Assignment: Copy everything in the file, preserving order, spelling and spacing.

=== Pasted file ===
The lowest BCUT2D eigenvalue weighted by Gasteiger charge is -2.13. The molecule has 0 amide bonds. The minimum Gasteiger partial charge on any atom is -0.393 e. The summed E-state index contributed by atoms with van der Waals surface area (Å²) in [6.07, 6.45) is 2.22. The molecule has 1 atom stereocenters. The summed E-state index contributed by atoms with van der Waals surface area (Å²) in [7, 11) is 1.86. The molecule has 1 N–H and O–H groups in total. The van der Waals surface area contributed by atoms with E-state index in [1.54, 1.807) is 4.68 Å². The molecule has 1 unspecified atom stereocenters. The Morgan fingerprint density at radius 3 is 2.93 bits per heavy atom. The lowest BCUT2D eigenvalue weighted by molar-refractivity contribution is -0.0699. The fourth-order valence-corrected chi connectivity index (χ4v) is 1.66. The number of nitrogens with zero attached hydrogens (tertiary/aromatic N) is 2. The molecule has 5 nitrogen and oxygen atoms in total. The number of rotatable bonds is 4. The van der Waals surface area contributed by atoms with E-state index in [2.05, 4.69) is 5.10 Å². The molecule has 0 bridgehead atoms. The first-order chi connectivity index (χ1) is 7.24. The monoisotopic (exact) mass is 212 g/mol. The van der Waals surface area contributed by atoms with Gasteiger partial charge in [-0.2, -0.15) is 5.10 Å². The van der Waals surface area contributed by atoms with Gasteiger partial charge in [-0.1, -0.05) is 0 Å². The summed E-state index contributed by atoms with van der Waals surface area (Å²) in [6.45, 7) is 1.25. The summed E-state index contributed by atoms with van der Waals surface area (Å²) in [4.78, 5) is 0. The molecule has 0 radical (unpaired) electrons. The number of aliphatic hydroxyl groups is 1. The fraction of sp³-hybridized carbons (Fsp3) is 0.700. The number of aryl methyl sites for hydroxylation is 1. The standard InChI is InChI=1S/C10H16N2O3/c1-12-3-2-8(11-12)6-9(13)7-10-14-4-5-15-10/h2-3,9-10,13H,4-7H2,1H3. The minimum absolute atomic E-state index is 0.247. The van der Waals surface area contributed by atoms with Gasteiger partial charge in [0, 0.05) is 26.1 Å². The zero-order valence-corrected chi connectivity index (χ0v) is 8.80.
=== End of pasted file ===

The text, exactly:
The lowest BCUT2D eigenvalue weighted by Gasteiger charge is -2.13. The molecule has 0 amide bonds. The minimum Gasteiger partial charge on any atom is -0.393 e. The summed E-state index contributed by atoms with van der Waals surface area (Å²) in [6.07, 6.45) is 2.22. The molecule has 1 atom stereocenters. The summed E-state index contributed by atoms with van der Waals surface area (Å²) in [7, 11) is 1.86. The molecule has 1 N–H and O–H groups in total. The van der Waals surface area contributed by atoms with E-state index in [1.54, 1.807) is 4.68 Å². The molecule has 1 unspecified atom stereocenters. The Morgan fingerprint density at radius 3 is 2.93 bits per heavy atom. The lowest BCUT2D eigenvalue weighted by molar-refractivity contribution is -0.0699. The fourth-order valence-corrected chi connectivity index (χ4v) is 1.66. The number of nitrogens with zero attached hydrogens (tertiary/aromatic N) is 2. The molecule has 5 nitrogen and oxygen atoms in total. The number of rotatable bonds is 4. The van der Waals surface area contributed by atoms with E-state index in [2.05, 4.69) is 5.10 Å². The molecule has 0 bridgehead atoms. The first-order chi connectivity index (χ1) is 7.24. The monoisotopic (exact) mass is 212 g/mol. The van der Waals surface area contributed by atoms with Gasteiger partial charge in [-0.2, -0.15) is 5.10 Å². The van der Waals surface area contributed by atoms with Gasteiger partial charge in [-0.1, -0.05) is 0 Å². The summed E-state index contributed by atoms with van der Waals surface area (Å²) in [6.45, 7) is 1.25. The summed E-state index contributed by atoms with van der Waals surface area (Å²) in [4.78, 5) is 0. The molecule has 0 radical (unpaired) electrons. The number of aliphatic hydroxyl groups is 1. The fraction of sp³-hybridized carbons (Fsp3) is 0.700. The number of aryl methyl sites for hydroxylation is 1. The standard InChI is InChI=1S/C10H16N2O3/c1-12-3-2-8(11-12)6-9(13)7-10-14-4-5-15-10/h2-3,9-10,13H,4-7H2,1H3. The minimum absolute atomic E-state index is 0.247. The van der Waals surface area contributed by atoms with Gasteiger partial charge in [0, 0.05) is 26.1 Å². The zero-order valence-corrected chi connectivity index (χ0v) is 8.80.